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Pre‐exposure Prophylaxis (PrEP) for HIV Prevention – Adult – Ambulatory [146]

Pre‐exposure Prophylaxis (PrEP) for HIV Prevention – Adult – Ambulatory [146] - Clinical Hub, UW Health Clinical Tool Search, UW Health Clinical Tool Search, Delegation/Practice Protocols, Ambulatory Delegation Protocols


Delegation Protocol Number: 146

Delegation Protocol Title:
Pre-exposure Prophylaxis (PrEP) for HIV Prevention – Adult – Ambulatory

Delegation Protocol Applies To:
UWHC Adult HIV Clinic

Target Patient Population:
Adult patients who are Human Immunodeficiency Virus (HIV)-negative and are at ongoing substantial
risk for acquiring HIV-1 infection and are being maintained on pre-exposure prophylaxis (PrEP) therapy

Delegation Protocol Champion:
James Sosman, MD – Department of Medicine, Division of Infections Disease, HIV Clinic Medical Director

Delegation Protocol Reviewers:
Jill Strayer, PharmD – Department of Pharmacy
Ashlin Samuel, PharmD – Department of Pharmacy
Luiza Kerstenetzky, PharmD – Department of Pharmacy
Joshua Vanderloo, PharmD – Department of Pharmacy

Responsible Department:
Drug Policy Program, Department of Pharmacy

Purpose Statement:
This protocol delegates authority from providers in the HIV Clinic to pharmacists to order emtricitabine-
tenofovir disoproxil fumarate (Truvada) for HIV pre-exposure prophylaxis (PrEP) and to place orders for
monitoring and HIV-1 screening throughout therapy. PrEP therapy will not be initiated based on this
protocol; this protocol delegates the maintenance of PrEP therapy to clinic-based pharmacists.

Who May Carry Out This Delegation Protocol:
Pharmacists who have been trained in the use of this delegation protocol.

Guidelines for Implementation:
1. This protocol is initiated when a provider signs an order for “Pharmacist to manage
emtricitabine/tenofovir (Truvada) PrEP Protocol”. Following the steps in this delegation protocol,
the pharmacist will place orders for emtricitabine-tenofovir disoproxil fumarate (Truvada) and
required laboratory tests.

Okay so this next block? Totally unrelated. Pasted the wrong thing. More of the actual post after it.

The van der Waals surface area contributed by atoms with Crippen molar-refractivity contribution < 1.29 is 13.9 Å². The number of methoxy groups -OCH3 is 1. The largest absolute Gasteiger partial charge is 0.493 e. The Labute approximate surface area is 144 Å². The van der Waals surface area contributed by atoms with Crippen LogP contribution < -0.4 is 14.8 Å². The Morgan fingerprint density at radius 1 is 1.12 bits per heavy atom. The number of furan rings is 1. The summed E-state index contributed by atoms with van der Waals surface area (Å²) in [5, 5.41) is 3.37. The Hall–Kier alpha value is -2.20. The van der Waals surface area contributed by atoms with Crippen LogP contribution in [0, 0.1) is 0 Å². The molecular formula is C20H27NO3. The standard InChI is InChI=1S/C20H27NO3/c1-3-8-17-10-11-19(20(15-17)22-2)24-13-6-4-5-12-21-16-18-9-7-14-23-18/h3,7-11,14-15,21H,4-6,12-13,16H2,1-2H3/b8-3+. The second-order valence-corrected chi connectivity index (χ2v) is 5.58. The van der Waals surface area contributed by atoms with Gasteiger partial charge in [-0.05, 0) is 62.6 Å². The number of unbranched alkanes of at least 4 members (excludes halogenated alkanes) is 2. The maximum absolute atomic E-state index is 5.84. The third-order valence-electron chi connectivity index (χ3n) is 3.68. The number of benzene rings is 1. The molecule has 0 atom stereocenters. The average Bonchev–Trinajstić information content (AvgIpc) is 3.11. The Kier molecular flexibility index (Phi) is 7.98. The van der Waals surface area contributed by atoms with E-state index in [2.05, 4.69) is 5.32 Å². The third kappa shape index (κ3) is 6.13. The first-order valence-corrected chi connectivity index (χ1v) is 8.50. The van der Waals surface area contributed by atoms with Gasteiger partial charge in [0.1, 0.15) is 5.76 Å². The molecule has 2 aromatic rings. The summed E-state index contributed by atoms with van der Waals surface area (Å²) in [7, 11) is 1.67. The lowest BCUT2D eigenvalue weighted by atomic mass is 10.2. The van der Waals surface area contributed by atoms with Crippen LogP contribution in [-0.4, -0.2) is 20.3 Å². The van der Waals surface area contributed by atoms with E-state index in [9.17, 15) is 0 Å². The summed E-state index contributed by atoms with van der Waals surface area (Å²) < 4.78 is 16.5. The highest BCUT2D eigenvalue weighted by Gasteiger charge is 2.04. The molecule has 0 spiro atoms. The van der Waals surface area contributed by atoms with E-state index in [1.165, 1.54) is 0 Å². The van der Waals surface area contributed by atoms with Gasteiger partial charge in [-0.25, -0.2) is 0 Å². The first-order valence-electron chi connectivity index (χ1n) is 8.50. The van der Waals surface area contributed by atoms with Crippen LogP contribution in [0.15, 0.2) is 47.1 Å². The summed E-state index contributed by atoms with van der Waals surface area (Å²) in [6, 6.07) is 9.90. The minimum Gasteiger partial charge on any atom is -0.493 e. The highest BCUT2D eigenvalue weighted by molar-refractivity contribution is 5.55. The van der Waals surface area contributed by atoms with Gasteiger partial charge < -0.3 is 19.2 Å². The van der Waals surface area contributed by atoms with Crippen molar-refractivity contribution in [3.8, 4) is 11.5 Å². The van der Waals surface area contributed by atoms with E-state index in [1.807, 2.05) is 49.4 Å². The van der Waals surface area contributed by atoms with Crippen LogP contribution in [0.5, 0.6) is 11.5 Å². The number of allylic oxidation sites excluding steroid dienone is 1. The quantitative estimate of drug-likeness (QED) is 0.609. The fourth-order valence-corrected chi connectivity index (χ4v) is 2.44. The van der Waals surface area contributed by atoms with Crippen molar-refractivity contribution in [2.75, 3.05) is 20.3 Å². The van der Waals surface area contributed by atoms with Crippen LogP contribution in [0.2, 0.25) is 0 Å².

2. Patients excluded from this protocol:
2.1. HIV-positive patients
2.2. Patient with CrCL < 60 mL/min estimated using the Cockroft-Gault or Salazar-Corcoran
equations
2.3. Pregnant patients
2.4. Hepatitis-B positive patients
2.5. Patients younger than 18 years of age
Copyright © 2017 University of Wisconsin Hospitals and Clinics Authority
Contact: Lee Vermeulen, CCKM@uwhealth.org Last Revised:
 
11/2017CCKM@uwhealth.org


3. Prior to initiating PrEP, the prescriber will complete the required REMS documentation for PrEP
therapy. This includes both the “Checklist for Prescribers: Initiation of TRUVADA for PrEP” and
“Agreement Form for Initiating TRUVADA for PrEP”. The completed forms will be uploaded to the
patient’s chart under the description “Medication Agreement” under the “Consent/Legal” tab for
reference
4. Prior to placing any orders, the pharmacist will verify that the patient meets criteria for PrEP therapy
as outlined in the US Public Health Service Preexposure Prophylaxis for the Prevention of HIV
Infection in the United States – 2014 Clinical Practice Guideline and Truvada Risk Evaluation and
Mitigation Strategy (REMS) materials. If the pharmacist determines the patient does not meet
criteria, PrEP prophylaxis will not be ordered and the pharmacist will consult with the provider.
5. Monitoring
5.1. The pharmacist will place orders for laboratory tests as outlined below. Prior to placing any
orders, the pharmacist will review the medical record to avoid any duplicate orders.
5.2. Pregnancy testing for women
5.2.1. Test to be ordered: Urine pregnancy (HCG), qualitative. In addition to ordering a
pregnancy test, the pharmacist will evaluate the patient’s pregnancy intent.
5.2.2. Frequency: Every 3 months
5.2.3. If pregnancy is detected or the patient expresses intent to become pregnant, delegation is
terminated. The pharmacist will notify the original authorizing provider who will resume
responsibility for the patient’s HIV-related care.
5.3. HIV testing (immediately prior to use, every 3 months)
5.3.1. Test to be ordered: HIV Ab/Ag Combo
5.3.2. If HIV-1 infection is detected, delegation is terminated. The pharmacist will notify the
original authorizing provider who will resume responsibility for the patient’s HIV-related
care.
5.4. Renal Function
5.4.1. Test to be ordered: Creatinine